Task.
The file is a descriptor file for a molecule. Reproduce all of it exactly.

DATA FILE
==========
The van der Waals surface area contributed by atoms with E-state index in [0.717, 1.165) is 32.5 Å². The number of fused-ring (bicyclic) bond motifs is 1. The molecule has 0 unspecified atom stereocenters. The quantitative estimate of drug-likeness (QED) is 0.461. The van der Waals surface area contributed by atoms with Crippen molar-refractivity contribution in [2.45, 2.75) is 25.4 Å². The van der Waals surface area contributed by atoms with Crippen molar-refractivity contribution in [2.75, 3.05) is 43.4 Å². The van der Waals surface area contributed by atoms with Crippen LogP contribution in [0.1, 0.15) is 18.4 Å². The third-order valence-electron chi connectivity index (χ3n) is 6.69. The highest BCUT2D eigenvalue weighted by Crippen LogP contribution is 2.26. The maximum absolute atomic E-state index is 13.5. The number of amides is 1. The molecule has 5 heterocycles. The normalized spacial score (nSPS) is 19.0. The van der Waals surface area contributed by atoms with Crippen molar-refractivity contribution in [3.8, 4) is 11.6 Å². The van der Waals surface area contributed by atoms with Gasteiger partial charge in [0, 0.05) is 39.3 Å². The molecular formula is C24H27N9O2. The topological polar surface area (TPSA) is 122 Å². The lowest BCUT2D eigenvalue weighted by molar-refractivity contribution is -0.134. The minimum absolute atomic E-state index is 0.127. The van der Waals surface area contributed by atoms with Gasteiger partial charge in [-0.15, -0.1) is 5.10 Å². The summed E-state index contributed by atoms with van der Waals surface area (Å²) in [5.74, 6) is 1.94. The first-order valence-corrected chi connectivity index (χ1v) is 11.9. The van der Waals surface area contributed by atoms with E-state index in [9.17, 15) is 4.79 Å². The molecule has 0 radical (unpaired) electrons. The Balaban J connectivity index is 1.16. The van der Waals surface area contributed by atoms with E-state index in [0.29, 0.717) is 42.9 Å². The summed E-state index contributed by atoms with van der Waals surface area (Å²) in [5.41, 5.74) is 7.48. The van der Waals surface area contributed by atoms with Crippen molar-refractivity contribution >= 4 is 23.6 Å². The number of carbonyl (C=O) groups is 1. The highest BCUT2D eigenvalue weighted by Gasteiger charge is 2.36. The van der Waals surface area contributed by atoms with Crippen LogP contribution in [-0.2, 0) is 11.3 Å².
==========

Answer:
The van der Waals surface area contributed by atoms with E-state index in [0.717, 1.165) is 32.5 Å². The number of fused-ring (bicyclic) bond motifs is 1. The molecule has 0 unspecified atom stereocenters. The quantitative estimate of drug-likeness (QED) is 0.461. The van der Waals surface area contributed by atoms with Crippen molar-refractivity contribution in [2.45, 2.75) is 25.4 Å². The van der Waals surface area contributed by atoms with Crippen molar-refractivity contribution in [2.75, 3.05) is 43.4 Å². The van der Waals surface area contributed by atoms with Crippen LogP contribution in [0.1, 0.15) is 18.4 Å². The third-order valence-electron chi connectivity index (χ3n) is 6.69. The highest BCUT2D eigenvalue weighted by Crippen LogP contribution is 2.26. The maximum absolute atomic E-state index is 13.5. The number of amides is 1. The molecule has 5 heterocycles. The normalized spacial score (nSPS) is 19.0. The van der Waals surface area contributed by atoms with Crippen molar-refractivity contribution in [3.8, 4) is 11.6 Å². The van der Waals surface area contributed by atoms with Gasteiger partial charge in [0, 0.05) is 39.3 Å². The molecular formula is C24H27N9O2. The topological polar surface area (TPSA) is 122 Å². The lowest BCUT2D eigenvalue weighted by molar-refractivity contribution is -0.134. The minimum absolute atomic E-state index is 0.127. The van der Waals surface area contributed by atoms with Gasteiger partial charge in [-0.15, -0.1) is 5.10 Å². The summed E-state index contributed by atoms with van der Waals surface area (Å²) in [5.74, 6) is 1.94. The first-order valence-corrected chi connectivity index (χ1v) is 11.9. The van der Waals surface area contributed by atoms with E-state index in [9.17, 15) is 4.79 Å². The molecule has 0 radical (unpaired) electrons. The Balaban J connectivity index is 1.16. The van der Waals surface area contributed by atoms with E-state index in [0.29, 0.717) is 42.9 Å². The summed E-state index contributed by atoms with van der Waals surface area (Å²) in [5.41, 5.74) is 7.48. The van der Waals surface area contributed by atoms with Crippen molar-refractivity contribution >= 4 is 23.6 Å². The number of carbonyl (C=O) groups is 1. The highest BCUT2D eigenvalue weighted by Gasteiger charge is 2.36. The van der Waals surface area contributed by atoms with Crippen LogP contribution in [-0.2, 0) is 11.3 Å².